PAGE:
Rick Poppitz
Special to The Gardner News
The Gardner Planning Commission met on Oct. 24 and considered expansions of a senior living garden apartment complex and an addition to a building at Gardner Municipal Airport.

Bethel Estates Expansion
Item 2 on the agenda pertained to applicant requests for expansion of Bethel Estates and required four separate votes.
The commission first considered a request for rezoning the 7.84 acre site from R-1 Single Family Residential District to RP-3 Planned Garden Apartment District.
The land is currently vacant. It is surrounded by single-family residential properties to the north, east and west. To the south, across Madison Street, is Bethel Estates, a senior living garden apartment development.
The proposed development is an expansion of the existing senior apartment complex, Bethel Estates.
Garden apartments are not allowed in R-1 zoning, but RP-3 will allow for a variety of residential housing building types, including Detached House – Suburban, Duplex, Row House and Garden Apartments.
The staff’s opinion was that completion of the development “provides diverse housing options within the City, providing a diverse age range within the neighborhood, and would have minimal impact to existing single-family residential immediately adjacent to the site.”
The only requirement was for additional pedestrian connections between building 1 and 2, adding that as a condition for approval.
Aaron Gaspers, CFS Engineers, representing the owners, RFK Investments, LLC, told the commission and staff it would be no problem to comply with the additional sidewalks.
A public hearing was held, with six nearby residents coming forward to speak.
Several were concerned with the additional traffic. Gardner Edgerton High School is down the street on Madison and gets busy during morning and evening.
One asked if there were going to be turn lanes or additional means to get traffic through the area.
A representative of Bethel Estates spoke and said the average age of residents was 70 to 75, and they didn’t create much traffic.
Heath Freeman, commission member, asked the representative about the construction timeline, if approved by council.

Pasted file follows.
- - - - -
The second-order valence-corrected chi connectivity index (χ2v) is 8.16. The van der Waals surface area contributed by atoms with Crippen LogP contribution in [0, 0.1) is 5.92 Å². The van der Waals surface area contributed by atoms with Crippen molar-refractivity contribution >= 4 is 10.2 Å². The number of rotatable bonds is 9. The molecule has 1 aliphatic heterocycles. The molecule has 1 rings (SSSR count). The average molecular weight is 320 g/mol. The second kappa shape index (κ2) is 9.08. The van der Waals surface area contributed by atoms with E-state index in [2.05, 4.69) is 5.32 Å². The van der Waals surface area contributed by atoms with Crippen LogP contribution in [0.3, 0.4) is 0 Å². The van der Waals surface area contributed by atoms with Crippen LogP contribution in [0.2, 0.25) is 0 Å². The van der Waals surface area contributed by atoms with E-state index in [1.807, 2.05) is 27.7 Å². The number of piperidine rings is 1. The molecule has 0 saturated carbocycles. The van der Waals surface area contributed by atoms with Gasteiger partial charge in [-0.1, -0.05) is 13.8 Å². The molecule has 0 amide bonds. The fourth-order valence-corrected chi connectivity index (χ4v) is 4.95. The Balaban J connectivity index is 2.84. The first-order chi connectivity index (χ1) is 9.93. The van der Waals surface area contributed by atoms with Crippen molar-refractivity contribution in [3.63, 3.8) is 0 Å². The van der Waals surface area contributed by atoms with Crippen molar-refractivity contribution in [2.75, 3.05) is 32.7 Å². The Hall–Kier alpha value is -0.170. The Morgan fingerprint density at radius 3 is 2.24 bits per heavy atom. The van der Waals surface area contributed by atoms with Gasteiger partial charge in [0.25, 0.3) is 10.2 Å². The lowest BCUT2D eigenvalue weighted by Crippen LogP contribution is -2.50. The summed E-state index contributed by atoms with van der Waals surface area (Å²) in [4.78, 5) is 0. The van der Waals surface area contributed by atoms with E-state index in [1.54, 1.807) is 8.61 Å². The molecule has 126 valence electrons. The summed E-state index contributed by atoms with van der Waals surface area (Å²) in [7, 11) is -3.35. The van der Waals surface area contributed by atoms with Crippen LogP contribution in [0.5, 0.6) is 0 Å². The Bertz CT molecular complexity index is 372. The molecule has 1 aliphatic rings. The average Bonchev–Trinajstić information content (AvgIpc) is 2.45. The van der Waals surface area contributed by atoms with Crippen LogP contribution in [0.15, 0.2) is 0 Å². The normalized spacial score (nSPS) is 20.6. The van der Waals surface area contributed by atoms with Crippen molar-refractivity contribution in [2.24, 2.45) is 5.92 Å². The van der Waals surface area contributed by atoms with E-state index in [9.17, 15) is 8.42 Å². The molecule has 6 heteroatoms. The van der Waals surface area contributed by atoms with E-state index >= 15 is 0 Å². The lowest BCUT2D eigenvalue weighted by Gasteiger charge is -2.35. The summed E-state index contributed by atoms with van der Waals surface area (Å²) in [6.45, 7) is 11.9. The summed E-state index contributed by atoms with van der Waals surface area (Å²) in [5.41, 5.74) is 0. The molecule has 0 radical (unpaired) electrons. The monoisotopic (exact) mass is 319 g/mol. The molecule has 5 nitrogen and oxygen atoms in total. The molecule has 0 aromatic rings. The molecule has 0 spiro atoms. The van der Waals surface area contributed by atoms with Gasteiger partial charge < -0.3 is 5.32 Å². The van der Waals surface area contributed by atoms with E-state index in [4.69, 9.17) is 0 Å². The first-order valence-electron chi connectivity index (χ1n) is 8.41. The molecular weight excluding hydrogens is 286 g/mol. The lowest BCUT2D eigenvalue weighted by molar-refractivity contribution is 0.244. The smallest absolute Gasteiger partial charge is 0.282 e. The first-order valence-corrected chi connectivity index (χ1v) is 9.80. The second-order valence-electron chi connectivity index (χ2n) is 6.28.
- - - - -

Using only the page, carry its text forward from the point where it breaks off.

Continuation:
The representative said they would start construction in February with completion expected in June.
Another resident said she lives at the end of Lanesfield Street, which dead ends at the border of the currently vacant lot. She was concerned about risk to neighborhood children if the deadend were made a through road.
Staff answered that Lanesfield would remain a deadend street.
Residents expressed concerns with trash, debris and truck traffic during construction, with potential problems with storm water drainage, and possible effect on property values.
Gaspers said that the plan included a detention pond on the east side, and there would be no increase in storm water flow from the property.
Residents wanted to be sure the development remained senior apartments and could not change to other types of housing after re-zoning.
After public hearing was closed, commission members had lengthy discussion.
City code requires 10 percent active open space, and this plan falls short, providing 8.9 percent. Staff was supportive of the reduced active open space, provided that the developer adds the two sidewalk connections to the plan.
The staff’s comment was that the plan represents an improvement over what could have been accomplished through the strict application of otherwise applicable base zoning district standards. […] the applicant has provided a walking trail, all required landscaping, a gathering area with enhanced landscaping and seating, and bike racks; all meeting the intent of goals and policies established by the city.
Tim Brady and Brad Austin, commissioners, both questioned allowing the deviation from code.
Austin asked why the 10 percent open space couldn’t be met.
“I don’t want to necessarily get in the habit of saying – ‘well it’s really close, that’s OK,” said Austin.
Heath Freeman, commission member, addressed the concerns about the project changing to something other than senior living after the rezoning. He asked Ryan Denk, city attorney, if commission could make it senior garden apartments a condition of the approval.
Denk said the developer already has to stick to the presented plan, and any change would require a revised plan that would have to be brought to commission for approval.
Brady, said his home was in the neighborhood, and he was apprehensive about potential for decreased property value. Because of this, he believed he had a conflict of interest and would abstain from voting on the item.
Two separate motions and votes followed – first to approve rezoning and second, to approve preliminary site plan for Bethel Estates Phase 4 and 5.
Both passed with 4-0 votes with one abstaining.
The commission then heard staff presentation on final development plan and final plat for Bethel Estates Phase 4.
Commission approved both with 4-0 votes, again with Brady abstaining.

GMA Hangar addition
The commission considered an applicant request for a 1,440 square feet addition to a 2,880 square feet hangar, located on Lot 1 of the Gardner Municipal Airport, for storage use. Because the alterations result in a 50 percent expansion of the building footprint, city code requires this site plan undergo Planning Commission review.
The existing hangar was built in 2013 for aircraft storage. The building is not currently served by water or sewer, but is supplied with electrical power. There are no sidewalks or pavement and no expected affect on storm water drainage.
The staff found the site plan in compliance with all applicable requirements of the Gardner Land Development Code. The recommendation was for commission to approve, subject to evaluation and approval from the FAA.
Commission voted 5-0 to forward recommendation for approval to city council.